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Cruise lines buying up private islands. I can't wait to be alone!

Want to beat the crowds? Find a little solitude. There is no better way than to board a cruise ship with 5,000 of your best rotund friends! I can feel the stress leaving my body and the buffet calling.


The Cruise Line Land Grab for Private Islands

Norwegian, Carnival, Royal Caribbean and Disney cruises are betting on private beaches to help travelers avoid crowds and have a resort experience


By Jacob Passy, WSJ

Sept. 26, 2023 9:00 pm ET


Customers seeking a sense of exclusivity and luxury are booking cruises with private islands on the itinerary, travel agents say. Here, Royal Caribbean’s Perfect Day at CocoCay in the Bahamas.


LITTLE SAN SALVADOR ISLAND, Bahamas—Stepping off the tender boat at Half Moon Cay feels like entering a straight-from-the-movies desert isle.


The beaches are carpeted in the softest white sand imaginable. The water is an almost unnatural shade of blue. Mangroves and forest cover most of the island, sheltering native wildlife.


The best part? Cruise-ship visitors have the entire island to themselves.


Cruise companies are doubling down on private destinations like Little San Salvador, operated as Half Moon Cay by Carnival and Holland America, for their customers. Industry analysts say major cruise lines have spent tens of millions of dollars to snap up and beach-ify island properties in the Caribbean and beyond. Travel agents and industry analysts say private islands entice customers to book sailings, especially at a time when ships are competing for space and amenities at busy ports of call like Nassau in the Bahamas or Cozumel, Mexico.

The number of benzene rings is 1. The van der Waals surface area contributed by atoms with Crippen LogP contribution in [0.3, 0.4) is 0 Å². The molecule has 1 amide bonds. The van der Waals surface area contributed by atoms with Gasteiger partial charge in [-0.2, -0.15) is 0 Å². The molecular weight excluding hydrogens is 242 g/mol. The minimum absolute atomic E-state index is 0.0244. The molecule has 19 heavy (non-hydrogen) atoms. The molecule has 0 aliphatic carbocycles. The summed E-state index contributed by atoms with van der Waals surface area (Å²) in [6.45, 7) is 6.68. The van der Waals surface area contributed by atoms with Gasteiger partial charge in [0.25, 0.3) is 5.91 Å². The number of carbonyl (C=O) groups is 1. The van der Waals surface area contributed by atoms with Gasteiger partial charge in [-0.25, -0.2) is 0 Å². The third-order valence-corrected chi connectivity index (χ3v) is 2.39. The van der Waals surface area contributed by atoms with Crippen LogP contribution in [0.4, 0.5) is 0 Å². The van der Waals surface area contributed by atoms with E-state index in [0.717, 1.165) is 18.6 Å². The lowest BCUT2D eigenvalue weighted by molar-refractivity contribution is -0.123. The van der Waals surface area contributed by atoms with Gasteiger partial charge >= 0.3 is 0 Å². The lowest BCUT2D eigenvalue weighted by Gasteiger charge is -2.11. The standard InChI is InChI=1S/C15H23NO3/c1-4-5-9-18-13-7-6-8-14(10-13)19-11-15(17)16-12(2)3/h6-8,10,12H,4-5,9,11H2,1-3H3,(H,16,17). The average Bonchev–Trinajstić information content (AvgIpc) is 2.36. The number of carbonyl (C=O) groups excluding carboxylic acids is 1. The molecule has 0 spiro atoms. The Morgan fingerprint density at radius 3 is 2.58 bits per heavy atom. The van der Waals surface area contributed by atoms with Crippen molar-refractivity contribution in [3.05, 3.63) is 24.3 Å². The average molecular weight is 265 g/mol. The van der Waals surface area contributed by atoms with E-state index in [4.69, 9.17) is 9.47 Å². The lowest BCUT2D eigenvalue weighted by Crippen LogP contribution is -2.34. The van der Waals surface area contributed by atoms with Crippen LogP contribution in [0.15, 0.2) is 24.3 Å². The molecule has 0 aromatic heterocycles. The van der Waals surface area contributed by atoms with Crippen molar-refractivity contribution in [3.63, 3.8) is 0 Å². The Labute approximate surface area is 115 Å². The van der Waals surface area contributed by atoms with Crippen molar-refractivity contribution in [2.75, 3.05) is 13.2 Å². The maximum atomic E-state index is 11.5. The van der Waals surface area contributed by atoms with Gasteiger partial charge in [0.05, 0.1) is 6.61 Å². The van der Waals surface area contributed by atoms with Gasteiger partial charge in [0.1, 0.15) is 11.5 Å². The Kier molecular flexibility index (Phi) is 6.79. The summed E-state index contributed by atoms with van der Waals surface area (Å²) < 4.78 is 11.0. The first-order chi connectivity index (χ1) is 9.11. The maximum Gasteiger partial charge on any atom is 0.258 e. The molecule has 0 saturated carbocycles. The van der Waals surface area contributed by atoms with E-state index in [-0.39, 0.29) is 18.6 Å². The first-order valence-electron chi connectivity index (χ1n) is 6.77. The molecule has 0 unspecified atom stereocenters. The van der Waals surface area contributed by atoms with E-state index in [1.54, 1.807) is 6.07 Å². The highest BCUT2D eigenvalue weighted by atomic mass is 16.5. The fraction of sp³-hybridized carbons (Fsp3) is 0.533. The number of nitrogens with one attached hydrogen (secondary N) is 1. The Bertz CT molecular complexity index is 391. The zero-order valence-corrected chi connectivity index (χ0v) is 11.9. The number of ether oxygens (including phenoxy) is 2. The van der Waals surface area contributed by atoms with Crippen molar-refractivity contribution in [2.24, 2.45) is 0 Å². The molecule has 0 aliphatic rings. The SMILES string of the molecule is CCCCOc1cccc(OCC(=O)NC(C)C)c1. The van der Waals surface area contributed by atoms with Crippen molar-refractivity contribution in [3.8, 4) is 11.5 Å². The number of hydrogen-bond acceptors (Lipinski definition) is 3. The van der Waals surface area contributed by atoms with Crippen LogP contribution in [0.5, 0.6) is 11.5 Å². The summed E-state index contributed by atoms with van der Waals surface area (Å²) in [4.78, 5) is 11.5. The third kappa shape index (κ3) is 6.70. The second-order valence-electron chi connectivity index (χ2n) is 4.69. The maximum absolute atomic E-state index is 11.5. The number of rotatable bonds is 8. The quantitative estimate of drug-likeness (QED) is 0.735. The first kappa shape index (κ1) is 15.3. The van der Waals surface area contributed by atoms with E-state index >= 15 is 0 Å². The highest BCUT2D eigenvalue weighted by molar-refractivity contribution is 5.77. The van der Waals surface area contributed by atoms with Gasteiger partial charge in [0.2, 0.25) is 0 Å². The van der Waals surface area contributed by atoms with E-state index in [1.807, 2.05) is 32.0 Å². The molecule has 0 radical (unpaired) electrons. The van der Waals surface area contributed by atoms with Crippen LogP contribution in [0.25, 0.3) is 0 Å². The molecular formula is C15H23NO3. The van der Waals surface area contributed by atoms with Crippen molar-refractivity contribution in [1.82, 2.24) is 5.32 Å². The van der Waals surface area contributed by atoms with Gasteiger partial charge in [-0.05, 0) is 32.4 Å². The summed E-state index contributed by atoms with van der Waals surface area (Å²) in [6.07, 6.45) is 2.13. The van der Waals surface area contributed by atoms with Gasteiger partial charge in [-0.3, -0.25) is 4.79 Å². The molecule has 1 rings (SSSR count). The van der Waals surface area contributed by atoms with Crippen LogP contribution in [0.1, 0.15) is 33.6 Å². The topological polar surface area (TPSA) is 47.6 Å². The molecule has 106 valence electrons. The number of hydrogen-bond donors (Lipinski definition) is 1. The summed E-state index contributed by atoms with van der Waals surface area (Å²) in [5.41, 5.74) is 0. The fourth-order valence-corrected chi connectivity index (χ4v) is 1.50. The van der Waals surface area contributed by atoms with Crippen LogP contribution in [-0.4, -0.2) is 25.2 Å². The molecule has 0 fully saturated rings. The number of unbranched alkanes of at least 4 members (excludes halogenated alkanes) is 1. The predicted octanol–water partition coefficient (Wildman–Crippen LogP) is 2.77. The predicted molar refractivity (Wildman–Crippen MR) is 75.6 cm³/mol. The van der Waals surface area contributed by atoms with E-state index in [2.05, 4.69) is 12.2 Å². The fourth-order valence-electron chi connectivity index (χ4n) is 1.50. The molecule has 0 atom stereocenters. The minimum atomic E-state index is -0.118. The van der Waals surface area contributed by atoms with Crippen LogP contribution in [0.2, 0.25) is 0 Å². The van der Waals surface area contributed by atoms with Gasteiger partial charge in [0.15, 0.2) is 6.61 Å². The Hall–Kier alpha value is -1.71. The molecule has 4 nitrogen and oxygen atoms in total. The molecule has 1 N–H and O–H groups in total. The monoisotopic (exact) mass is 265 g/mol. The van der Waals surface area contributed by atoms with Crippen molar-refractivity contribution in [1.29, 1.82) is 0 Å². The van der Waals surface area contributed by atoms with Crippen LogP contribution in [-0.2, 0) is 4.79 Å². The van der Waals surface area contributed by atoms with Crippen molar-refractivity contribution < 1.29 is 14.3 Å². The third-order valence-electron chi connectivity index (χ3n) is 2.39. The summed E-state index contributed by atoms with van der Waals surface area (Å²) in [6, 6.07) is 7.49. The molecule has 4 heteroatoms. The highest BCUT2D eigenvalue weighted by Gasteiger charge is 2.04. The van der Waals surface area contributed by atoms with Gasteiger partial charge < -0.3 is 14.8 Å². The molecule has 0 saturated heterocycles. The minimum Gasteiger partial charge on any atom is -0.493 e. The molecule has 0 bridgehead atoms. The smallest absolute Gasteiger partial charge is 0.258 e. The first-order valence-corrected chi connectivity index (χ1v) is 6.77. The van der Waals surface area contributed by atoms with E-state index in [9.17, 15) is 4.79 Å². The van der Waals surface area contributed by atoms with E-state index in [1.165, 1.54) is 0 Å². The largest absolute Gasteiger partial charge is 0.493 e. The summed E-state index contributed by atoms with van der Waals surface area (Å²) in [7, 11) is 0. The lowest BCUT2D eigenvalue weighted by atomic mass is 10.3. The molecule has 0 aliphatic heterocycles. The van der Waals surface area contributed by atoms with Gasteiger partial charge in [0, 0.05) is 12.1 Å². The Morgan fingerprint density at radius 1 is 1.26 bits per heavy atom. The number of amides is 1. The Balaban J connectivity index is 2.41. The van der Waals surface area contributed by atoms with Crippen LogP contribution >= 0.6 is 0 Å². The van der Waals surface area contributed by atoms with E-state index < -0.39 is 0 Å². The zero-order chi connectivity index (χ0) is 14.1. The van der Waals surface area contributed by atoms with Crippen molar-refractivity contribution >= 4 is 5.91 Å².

“Having these company-owned destinations gives us a little more control,” says Chris Chiames, chief communications officer for Carnival Cruise Line.




Many cruise-operated destinations feature rental cabanas that can run hundreds of dollars a day.


Coming attractions

Norwegian Cruise Line arguably pioneered the private-island idea when it purchased a Bahamian isle in the late 1970s, which it developed into Great Stirrup Cay. Since then, other cruise companies have bought or leased land across the Bahamas and Caribbean.


Carnival Cruise Line currently calls on several destinations owned by its sister lines, including Holland America Line’s Half Moon Cay and Princess Cruises-owned Princess Cays. Carnival will soon have its own private destination, dubbed Celebration Key, a section of Grand Bahama. Celebration Key is expected to open to visitors in July 2025.


Disney Cruise Line will begin visiting a new private destination, Lookout Cay at Lighthouse Point, in June 2024. Disney describes the stopping point, on the Bahamian island of Eleuthera, as a tropical retreat with amenities for children and adults. Disney already operates Castaway Cay, a private island also located in the Bahamas.


The success of Royal Caribbean’s $250 million Perfect Day at CocoCay in the Bahamas caught competitors’ attention. Perfect Day, which opened in 2019 and boasts a water park, a zip-line course and an enormous freshwater pool, has generated a strong return on investment since then, says UBS analyst Robin Farley.


Employees who work on private islands sometimes have room and board provided by the cruise lines.


Royal Caribbean will open an expansion on CocoCay next year. Called Hideaway Beach, the new section was the result of guest research that indicated the island was missing adults-only experiences, says Jay Schneider, Royal’s chief product innovation officer.